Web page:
How Safe is Your E-liquid?

In America the dollar reigns supreme. Here in Blighty, we are fiercely proud and protective of the Pound. But in the vaping world, e-liquid is the currency of choice.

Just look at the fuss when new e-liquid gold hits the shelves, sparking a hundred different forum threads, a plethora of YouTube reviews all fighting to be first to have their voice heard by the chattering digital masses and the kind of unceremonious scuffling usually reserved for the annual department store January sales rush.


And then, just try ordering some of this new, much-hyped liquid gold. We’ve all experienced that feeling, after we’ve finally bought a ticket to ride on the e-liquid bandwagon, when we reach the checkout only to be told the stock has gone and we’re in a virtual queue for a new batch of stock to arrive. Hopes crushed. Bragging rights suspended.

We wonder how many of us at any point along this well-trodden road stop for a minute to consider what’s actually in the e-liquid we so dearly desire?


What safeguards are built into the production of this vaping lifeblood that make it fit for use? Did the manufacturer, in a rush to cash-in on its popularity, have systems in place to ensure no shortcuts are taken in the production process? Are there guarantees on quality and consistency? How will it affect your body? What’s in it?

Hands up those who haven’t asked that question, even on a single occasion?

While most seasoned vapers know that it’s probably wise to ignore much of the junk science offered as fact for easily-digestible consumption in the popular press, do we know enough about what we’re putting into our bodies every day via our mod of choice? Do we know how it is made and how can we be reassured that our interests, rather than the simple lure of filthy lucre, are a priority?

Just because there are manufacturers of e-liquid out there who are hugely transparent about their production process, the quality of the ingredients they use and the lengths they go to in order to make their product over-reach safety regulations, it doesn’t follow that everyone who has ever produced e-liquid is quite so rigorous.

There are rotten apples in every corporate barrel. And we don’t doubt for a minute that a disruptive lifestyle hero like the vaping movement will, at points along its rapid rise to High Street acceptance, fall victim to the cash-hungry vultures waiting to profit from the next big thing.

Here at Liberty Flights we’re hugely proud of our record for premium e-liquid production and also for leading the field with our high standards of production and research. Our chief scientific officer, Monica Vialpando, has been studying the effects of inhalation on the human body for years.


Monica, a PhD, is an internationally peer-reviewed published scientist whose previous work has led to her appointment at pharmaceutical companies Johnson & Johnson, Novartis, Genentech and Nektar Therapeutics. Monica is a member of the American Association of Pharmaceutical Scientists (AAPS) and the Belgian Society of Pharmaceutical Sciences.

Her science background and research in oral dosage forms, formulation development and the effects of inhalation on the human body means she is the perfect fit for Liberty Flights’ pledge to continue to push the boundaries in both quality and research.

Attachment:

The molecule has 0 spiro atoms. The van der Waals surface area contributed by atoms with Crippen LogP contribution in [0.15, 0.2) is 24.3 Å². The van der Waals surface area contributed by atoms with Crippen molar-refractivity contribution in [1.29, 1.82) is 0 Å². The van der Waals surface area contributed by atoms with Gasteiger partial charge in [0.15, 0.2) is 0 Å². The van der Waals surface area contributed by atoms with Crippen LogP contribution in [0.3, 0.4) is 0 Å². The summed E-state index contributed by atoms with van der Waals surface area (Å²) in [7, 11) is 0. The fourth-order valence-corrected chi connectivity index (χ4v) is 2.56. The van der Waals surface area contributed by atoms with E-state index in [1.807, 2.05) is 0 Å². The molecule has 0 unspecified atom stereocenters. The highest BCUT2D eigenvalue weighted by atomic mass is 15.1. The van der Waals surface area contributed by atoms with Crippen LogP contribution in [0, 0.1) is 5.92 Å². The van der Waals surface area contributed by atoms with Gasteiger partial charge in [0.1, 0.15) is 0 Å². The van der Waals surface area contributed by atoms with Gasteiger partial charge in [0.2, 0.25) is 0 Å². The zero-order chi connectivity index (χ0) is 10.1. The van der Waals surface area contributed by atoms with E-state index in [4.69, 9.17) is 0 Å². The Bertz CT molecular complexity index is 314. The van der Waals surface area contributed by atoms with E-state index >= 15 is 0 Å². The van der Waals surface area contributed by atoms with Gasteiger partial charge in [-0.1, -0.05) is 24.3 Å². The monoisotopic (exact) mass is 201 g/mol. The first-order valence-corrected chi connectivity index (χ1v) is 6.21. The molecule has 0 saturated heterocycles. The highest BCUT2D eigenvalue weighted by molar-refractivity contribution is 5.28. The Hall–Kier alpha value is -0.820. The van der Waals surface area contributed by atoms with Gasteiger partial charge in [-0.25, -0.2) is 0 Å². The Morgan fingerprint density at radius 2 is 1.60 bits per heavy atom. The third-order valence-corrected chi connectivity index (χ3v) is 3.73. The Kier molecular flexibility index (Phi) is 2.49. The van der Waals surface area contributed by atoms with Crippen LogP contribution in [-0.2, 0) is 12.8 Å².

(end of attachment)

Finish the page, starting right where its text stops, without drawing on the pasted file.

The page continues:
Today Monica looks at the subject of e-liquid – in this quick-fire Q&A session she gives her professional perspective on what makes a premium e-liquid like the Liberty Flights XO range so different to the liquids you can pick up for bargain-basement prices.

1. What goes into e-liquid, and how is it produced? 

There are typically 3-5 components in e-liquids: Propylene glycol (PG), vegetable glycerine (VG), flavouring, in most cases, nicotine and in some cases, water. Liberty Flights have spent considerable effort putting together a specialist team of flavourists who develop our more complex and unique flavours from raw ingredients. Potential new e-liquid flavours will then undergo a process of in-house analysis and testing, plus internal and external reviewing. We may then slightly modify the component ratios until the taste experience is perfected.

2. Liberty Flights’ XO e-liquid is produced to pharmaceutical grade standards, could you give some insight into what this means and what the process is? 

There are four grades: pharmaceutical, food, agricultural, and industrial. Pharmaceutical grade is the purest available because it contains very little to no impurities. Our PG, VG, and nicotine are all pharmaceutical grade. While pharmaceutical and food grade are both suitable for human consumption, food grade is only designed for ingestion. This is especially important for inhalation, because the lungs are not equipped with the same defense mechanisms compared to when something is swallowed. As with most every day items, the downside is that the user will have to pay more for quality. That is why for example, some e-liquids retail for £1, compared to £4-5 per bottle from more reputable suppliers like Liberty Flights.

3. What are the risks of not ensuring full health and safety of e-liquids?

As well as the grade type, it is very important to fully characterize the e-liquids, especially flavours. Food grade flavouring is used because pharmaceutical grade is not available. Therefore, it is essential to know and understand the chemical make-up of these flavours. An example of this is diacetyl, a compound that produces a buttery taste. It is found in many foods (e.g. microwave popcorn) but is extremely harmful to the lungs when inhaled. As companies are evaluating new flavours, they need to be able to properly characterize and recognize such harmful substances. Companies need to have access to and proper methods with analytical tools, such as Gas Chromatography Mass Spectrometry (GCMS) to evaluate this. These are the first and most important steps in quality control. Unless routine batch testing is in place, companies won’t know whether they have control of their process, a good example is the routine testing of nicotine concentration and viscosity. Unfortunately, not all companies have these process control steps in place.

4. How has e-liquid changed over the past couple of years? 

There’s a lot more knowledge around e-liquid safety compared to when the industry started. Also, there are now a wider variety of flavours and unique tastes. For example, drink flavours such as Dandelion and Burdock or Champagne can be replicated with the use of GCMS.

XO Dandelion and Burdock

5. What is on the horizon for Liberty Flights’ e-liquid in terms of production techniques and ingredients? 

Regarding e-liquid safety, we have an agreement with a new independent lab which holds the highest accreditation; Good Manufacturing Practices (GMP), where the shelf life of our e-liquids is tested with the same regulatory stringency as pharmaceutical items.